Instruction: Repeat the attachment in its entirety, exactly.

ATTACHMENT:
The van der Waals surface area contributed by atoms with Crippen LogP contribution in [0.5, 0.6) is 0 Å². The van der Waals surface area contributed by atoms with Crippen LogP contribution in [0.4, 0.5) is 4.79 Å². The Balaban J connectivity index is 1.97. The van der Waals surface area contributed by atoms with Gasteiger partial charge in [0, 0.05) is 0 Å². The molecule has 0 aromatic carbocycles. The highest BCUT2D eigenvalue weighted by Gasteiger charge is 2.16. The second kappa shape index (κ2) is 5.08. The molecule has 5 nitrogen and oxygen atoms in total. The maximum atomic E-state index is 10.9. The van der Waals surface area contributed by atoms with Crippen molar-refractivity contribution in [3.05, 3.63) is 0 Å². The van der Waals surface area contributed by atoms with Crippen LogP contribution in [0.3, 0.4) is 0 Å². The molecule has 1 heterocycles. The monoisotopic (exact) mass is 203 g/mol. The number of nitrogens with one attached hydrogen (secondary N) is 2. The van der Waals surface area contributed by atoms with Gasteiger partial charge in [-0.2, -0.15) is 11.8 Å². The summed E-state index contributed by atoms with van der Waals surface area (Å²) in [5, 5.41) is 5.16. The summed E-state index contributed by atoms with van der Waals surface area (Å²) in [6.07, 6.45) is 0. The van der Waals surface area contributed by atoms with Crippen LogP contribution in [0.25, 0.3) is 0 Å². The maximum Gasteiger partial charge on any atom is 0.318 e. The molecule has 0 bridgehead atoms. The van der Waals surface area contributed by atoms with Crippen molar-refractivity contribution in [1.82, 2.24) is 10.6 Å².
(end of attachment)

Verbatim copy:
The van der Waals surface area contributed by atoms with Crippen LogP contribution in [0.5, 0.6) is 0 Å². The van der Waals surface area contributed by atoms with Crippen LogP contribution in [0.4, 0.5) is 4.79 Å². The Balaban J connectivity index is 1.97. The van der Waals surface area contributed by atoms with Gasteiger partial charge in [0, 0.05) is 0 Å². The molecule has 0 aromatic carbocycles. The highest BCUT2D eigenvalue weighted by Gasteiger charge is 2.16. The second kappa shape index (κ2) is 5.08. The molecule has 5 nitrogen and oxygen atoms in total. The maximum atomic E-state index is 10.9. The van der Waals surface area contributed by atoms with Crippen molar-refractivity contribution in [3.05, 3.63) is 0 Å². The van der Waals surface area contributed by atoms with Crippen LogP contribution in [0.3, 0.4) is 0 Å². The molecule has 1 heterocycles. The monoisotopic (exact) mass is 203 g/mol. The number of nitrogens with one attached hydrogen (secondary N) is 2. The van der Waals surface area contributed by atoms with Gasteiger partial charge in [-0.2, -0.15) is 11.8 Å². The summed E-state index contributed by atoms with van der Waals surface area (Å²) in [5, 5.41) is 5.16. The summed E-state index contributed by atoms with van der Waals surface area (Å²) in [6.07, 6.45) is 0. The van der Waals surface area contributed by atoms with Crippen LogP contribution in [0.25, 0.3) is 0 Å². The maximum Gasteiger partial charge on any atom is 0.318 e. The molecule has 0 bridgehead atoms. The van der Waals surface area contributed by atoms with Crippen molar-refractivity contribution in [1.82, 2.24) is 10.6 Å².